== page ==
Natalie Portman gives one of the finest performances I have ever seen in the heartbreaking, historic “Jackie.” After the acclaim at Venice and Toronto, the New York Film Festival crammed it into their crowded schedule as a Special Event and I’m grateful they did.
With forthright simplicity, “Jackie” is powerful beyond belief. It hit me so profoundly, by the end I could barely walk or stand up, my glasses stained with tears.
Chilean director Pablo Lorrain, who also has “Neruda” at the NYFF this year, takes us back to the days before and immediately following after the terrible tragedy of the assassination of President John F. Kennedy. Lorrain doesn’t intend to let us off the hook easy. Nor does Natalie Portman.
The film is entirely focused on Jacqueline Kennedy. We see and hear everything from her point of view, whether we want to or not. Noah Oppenheim, who won the prize for Best Screenplay in Venice, fills in the blanks of those fateful days quite completely with a story that is all too familiar to every American. We may think we know it, but we don’t.
Jackie is interviewed by a journalist (Billy Crudup) who is simply called “The Reporter.” Jackie bluntly asks him if he “wants to know what the bullet sounded like when it hit Jack’s head.” The reporter demurs, but continues his blunt questions. Jackie answers them just as bluntly. It’s surreal to see them so composed, tranquil, but adversarial, months after the assassination.
The horrific centerpiece of the film is that bloody event. “I didn’t know what has happening. I could’ve protected him.” But of course, she couldn’t have. Lorrain puts us in the car beside Jackie as she tries to “hold Jack’s head together.” She describes his brains, which lay in the lap of the pink Chanel suit she so famously wore. “They were pink, not white.”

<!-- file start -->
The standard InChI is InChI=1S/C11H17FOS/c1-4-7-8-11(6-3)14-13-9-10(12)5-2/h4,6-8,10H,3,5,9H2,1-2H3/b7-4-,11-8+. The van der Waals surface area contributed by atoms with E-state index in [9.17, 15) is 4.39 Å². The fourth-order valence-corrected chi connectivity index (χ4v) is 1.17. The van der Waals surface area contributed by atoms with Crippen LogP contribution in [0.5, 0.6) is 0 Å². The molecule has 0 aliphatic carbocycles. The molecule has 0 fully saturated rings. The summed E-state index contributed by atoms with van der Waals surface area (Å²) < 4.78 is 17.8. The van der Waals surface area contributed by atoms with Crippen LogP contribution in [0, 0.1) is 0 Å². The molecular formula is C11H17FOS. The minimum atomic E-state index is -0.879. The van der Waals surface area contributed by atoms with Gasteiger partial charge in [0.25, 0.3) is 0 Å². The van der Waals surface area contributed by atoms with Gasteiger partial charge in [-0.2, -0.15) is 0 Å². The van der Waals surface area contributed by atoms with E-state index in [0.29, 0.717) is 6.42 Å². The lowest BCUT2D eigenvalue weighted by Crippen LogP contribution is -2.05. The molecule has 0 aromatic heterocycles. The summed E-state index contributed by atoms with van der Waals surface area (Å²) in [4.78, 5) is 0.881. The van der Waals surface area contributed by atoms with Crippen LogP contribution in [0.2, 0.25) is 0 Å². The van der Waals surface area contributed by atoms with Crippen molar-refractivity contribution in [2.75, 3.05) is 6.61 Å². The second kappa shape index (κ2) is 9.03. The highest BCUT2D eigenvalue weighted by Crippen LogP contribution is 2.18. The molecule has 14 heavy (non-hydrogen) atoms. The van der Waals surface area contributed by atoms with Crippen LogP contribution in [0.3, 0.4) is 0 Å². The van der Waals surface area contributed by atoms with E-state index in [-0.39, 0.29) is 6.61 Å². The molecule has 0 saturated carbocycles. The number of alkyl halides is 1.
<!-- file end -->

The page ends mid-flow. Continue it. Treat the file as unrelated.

Lorrain never flinches from showing us these horrifying images, though he doesn’t dwell on them. But he keeps returning to that moment. As he must, as we all must.
We witness Jackie’s incredible strength and resilience as she tries to maintain composure. She takes charge of official obligations and gracefully handles details of making funeral arrangements — which seems, in the state she was in, a super-human feat.
Portman fulfills every expectation, then goes beyond, as she nails every precise emotion imaginable in this unimaginable tragedy. She never loses her grasp on Jackie’s renowned poise, refinement and her perfectly inflected voice. And she never shies away from the horrors she is called upon to witness. I cannot praise her enough. She was astonishing. Revealing depths that one could never guess that she possessed, her performance is one for the ages, certain to land her another Oscar nomination.
Peter Sarsgaard, who has never been Oscar-nominated for any of the fine film work he’s done till now, may finally get a Best Supporting Actor nomination for his tremendous portrayal of the slain president’s younger brother Bobby — himself destined to be gunned down just five years later. He carries an aura of prescient doom on his broad shoulders.
Sarsgaard’s Robert Kennedy is a steely tower of strength for the bereft Jackie. The two of them here do the finest work of their careers.
Greta Gerwig is also on hand, blending seamlessly into the remarkable supporting role of Nancy Tuckerman, Jackie’s personal assistant. Sarsgaard and Gerwig portray an effective protective flank around the ready-to-crumble Jackie. As a devout Catholic, Jackie faith is shaken by her husband’s brutal murder, and she turns to an Irish priest, John Hurt, for solace. In scene after scene we see how a small intimate circle helped keep the nation’s First Family from falling apart.
Some may object that Jackie is shown chain smoking, but in real life she did. She was just never photographed with a cigarette. There’s also a brief sequence of the widow trying to numb her pain with pills and alcohol, listening to Richard Burton singing “Camelot.” But any resistance to these entirely plausible moments of frailty will dissolve in heartbreaking compassion when Jackie has to explain to little Caroline and John-John that the father that they loved is never coming back.
If we ever needed more proof, “Jackie” shows Jacqukine Kenndy to be just as human as you or I, and also one of the greatest of American heroines.
I’m still shaking from this film, hours later. And of course, none of us can avoid being reminded where we were that November when we heard the terrible news. I was in gym class, changing in a locker room. School let out immediately, and I rode home by bus across the Bronx, overcome with immense sadness. Two African-Americans, a man and a woman, rode the same bus that afternoon. I recall the man saying simply, “They shot him.”
“Jackie” will bring you to tears, and then bring applause for the artistry of all involved.